By ADAM RITSCHER
“Conversion therapy” is a reactionary, psuedo-scientific set of practices designed to “cure” people of same-sex attraction. Techniques of this horrible practice range from electric shock to ice-pick lobotomies and chemical castration.
For years, LGBT activists have been calling for this destructive practice to be banned. But so far their calls have gone unanswered. Such has the case been in both Wisconsin and Minnesota, where neither the Democratic nor Republican parties have made a major effort to address the issue. As a result, numerous local groups of activists have adopted the tactic of bringing the issue before their local governments, where they’ve won a number of victories.
One such victory was won on Aug. 20 in Superior, Wis., where the city council voted unanimously to ban the use of conversion therapy on minors within the city limits. But as is always the case in these matters, it took a mobilization of community members to make sure it got passed.
On the night of the vote, dozens of community members filled the otherwise sleepy city council chambers to speak in favor of the ban. One of them was Justin Hager, who as a youth had founded the Gay-Straight Alliance at the Superior High School. He gave a chilling account of a what conversion therapy had been like for Sam, a friend of his who had been made to go through it: “At the age of 14 (Sam) was strapped to a gurney, had ice water poured over his body and then was hooked up to electrodes while he was forced to look at images of men holding hands in the hope that he would associate same-sex attraction with torture and pain. Please don’t sit on your hands and let that happen here.”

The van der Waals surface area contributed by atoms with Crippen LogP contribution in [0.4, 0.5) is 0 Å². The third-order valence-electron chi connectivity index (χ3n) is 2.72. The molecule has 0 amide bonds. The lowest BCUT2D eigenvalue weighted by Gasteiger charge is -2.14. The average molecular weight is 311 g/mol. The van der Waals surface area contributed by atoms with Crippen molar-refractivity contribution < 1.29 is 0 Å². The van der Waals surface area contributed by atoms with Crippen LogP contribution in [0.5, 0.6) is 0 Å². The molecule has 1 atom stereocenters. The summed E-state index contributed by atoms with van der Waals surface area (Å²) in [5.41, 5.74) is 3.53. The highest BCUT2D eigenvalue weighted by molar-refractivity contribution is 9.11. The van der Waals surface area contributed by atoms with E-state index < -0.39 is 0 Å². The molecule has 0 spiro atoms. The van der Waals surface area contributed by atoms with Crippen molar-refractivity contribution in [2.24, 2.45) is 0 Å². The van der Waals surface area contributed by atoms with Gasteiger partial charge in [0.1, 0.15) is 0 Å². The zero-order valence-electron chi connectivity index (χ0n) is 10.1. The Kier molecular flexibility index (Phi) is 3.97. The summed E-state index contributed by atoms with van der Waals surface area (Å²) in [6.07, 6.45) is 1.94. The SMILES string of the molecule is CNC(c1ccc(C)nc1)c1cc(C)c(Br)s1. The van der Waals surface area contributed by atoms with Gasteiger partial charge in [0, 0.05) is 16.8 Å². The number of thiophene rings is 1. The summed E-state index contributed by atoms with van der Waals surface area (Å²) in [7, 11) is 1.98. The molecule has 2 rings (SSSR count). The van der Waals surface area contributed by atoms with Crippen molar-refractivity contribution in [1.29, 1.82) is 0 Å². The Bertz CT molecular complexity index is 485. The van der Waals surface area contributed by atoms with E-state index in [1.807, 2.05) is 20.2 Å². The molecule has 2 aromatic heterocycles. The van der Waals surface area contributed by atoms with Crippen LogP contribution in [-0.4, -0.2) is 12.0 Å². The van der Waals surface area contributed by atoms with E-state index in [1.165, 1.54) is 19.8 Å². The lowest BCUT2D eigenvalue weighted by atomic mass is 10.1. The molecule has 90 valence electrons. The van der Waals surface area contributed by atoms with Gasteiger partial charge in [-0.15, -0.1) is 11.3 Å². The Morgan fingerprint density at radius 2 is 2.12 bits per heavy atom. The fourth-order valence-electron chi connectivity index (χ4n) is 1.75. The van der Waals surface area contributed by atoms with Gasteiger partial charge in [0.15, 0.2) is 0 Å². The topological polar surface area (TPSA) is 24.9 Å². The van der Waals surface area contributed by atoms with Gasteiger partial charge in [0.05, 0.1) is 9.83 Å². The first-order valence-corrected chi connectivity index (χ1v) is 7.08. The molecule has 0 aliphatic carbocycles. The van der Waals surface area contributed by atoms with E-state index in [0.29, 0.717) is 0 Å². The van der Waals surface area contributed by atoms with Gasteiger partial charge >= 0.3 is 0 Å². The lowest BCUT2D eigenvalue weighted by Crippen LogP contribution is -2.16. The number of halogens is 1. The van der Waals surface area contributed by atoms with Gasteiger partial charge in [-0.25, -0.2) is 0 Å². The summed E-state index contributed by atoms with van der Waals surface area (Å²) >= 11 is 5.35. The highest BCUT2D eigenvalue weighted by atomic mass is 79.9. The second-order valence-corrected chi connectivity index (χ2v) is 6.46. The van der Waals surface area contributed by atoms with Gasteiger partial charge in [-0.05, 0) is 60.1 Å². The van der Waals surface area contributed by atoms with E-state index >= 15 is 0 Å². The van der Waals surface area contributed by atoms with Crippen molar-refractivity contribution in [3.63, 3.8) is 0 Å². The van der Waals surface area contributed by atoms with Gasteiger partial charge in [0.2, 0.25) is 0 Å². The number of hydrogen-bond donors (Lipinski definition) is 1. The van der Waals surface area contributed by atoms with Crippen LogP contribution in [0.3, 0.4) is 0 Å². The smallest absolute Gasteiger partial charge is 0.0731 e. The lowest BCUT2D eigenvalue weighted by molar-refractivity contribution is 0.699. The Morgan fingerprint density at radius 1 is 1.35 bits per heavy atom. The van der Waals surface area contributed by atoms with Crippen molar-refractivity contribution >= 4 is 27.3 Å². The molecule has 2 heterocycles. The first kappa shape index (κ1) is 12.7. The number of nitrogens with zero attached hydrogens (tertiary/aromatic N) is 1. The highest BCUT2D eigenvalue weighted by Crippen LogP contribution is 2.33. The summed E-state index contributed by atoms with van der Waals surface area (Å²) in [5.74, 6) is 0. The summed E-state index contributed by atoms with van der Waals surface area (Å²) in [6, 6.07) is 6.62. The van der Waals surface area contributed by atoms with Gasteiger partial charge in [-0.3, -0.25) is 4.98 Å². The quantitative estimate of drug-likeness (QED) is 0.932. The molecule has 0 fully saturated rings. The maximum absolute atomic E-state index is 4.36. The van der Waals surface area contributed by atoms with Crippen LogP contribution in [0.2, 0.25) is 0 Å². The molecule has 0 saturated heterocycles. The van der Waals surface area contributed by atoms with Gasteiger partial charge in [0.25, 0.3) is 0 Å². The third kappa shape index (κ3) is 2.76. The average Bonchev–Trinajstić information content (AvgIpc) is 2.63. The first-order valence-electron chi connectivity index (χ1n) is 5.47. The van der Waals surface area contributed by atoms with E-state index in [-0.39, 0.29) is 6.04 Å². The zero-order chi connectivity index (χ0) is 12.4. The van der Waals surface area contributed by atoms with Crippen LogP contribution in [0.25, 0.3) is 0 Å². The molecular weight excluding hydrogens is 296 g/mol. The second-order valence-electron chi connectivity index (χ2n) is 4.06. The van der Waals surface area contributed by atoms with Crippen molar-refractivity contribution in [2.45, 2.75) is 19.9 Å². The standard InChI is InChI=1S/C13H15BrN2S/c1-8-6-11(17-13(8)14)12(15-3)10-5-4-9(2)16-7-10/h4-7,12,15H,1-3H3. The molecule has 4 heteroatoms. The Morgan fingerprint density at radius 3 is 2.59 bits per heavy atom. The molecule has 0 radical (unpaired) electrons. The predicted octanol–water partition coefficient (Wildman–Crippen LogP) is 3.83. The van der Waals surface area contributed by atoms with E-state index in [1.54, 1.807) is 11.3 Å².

When city councilors began to discuss the issue though, they began vacillating. A motion was made to table the whole matter, and pass the buck to the county. At that moment one of the LGBT activists in the room shouted “shame on you!” at the councilors, which was loudly applauded by the whole room. And next thing you know, practically at the same time as security was escorting the activist out of the chambers, the motion to table was defeated, and instead the council unanimously passed the ordinance.
It was a powerful demonstration how even in a small town, it’s the power of the people, not the machinations of politicians, that gets things done.
In passing that ordinance, Superior became the eighth city in the state to do so. Now similar efforts have spilled over into neighboring Minnesota. Across the bay from Superior, activists have been meeting in Duluth, Minn., to try to get their city to follow suit.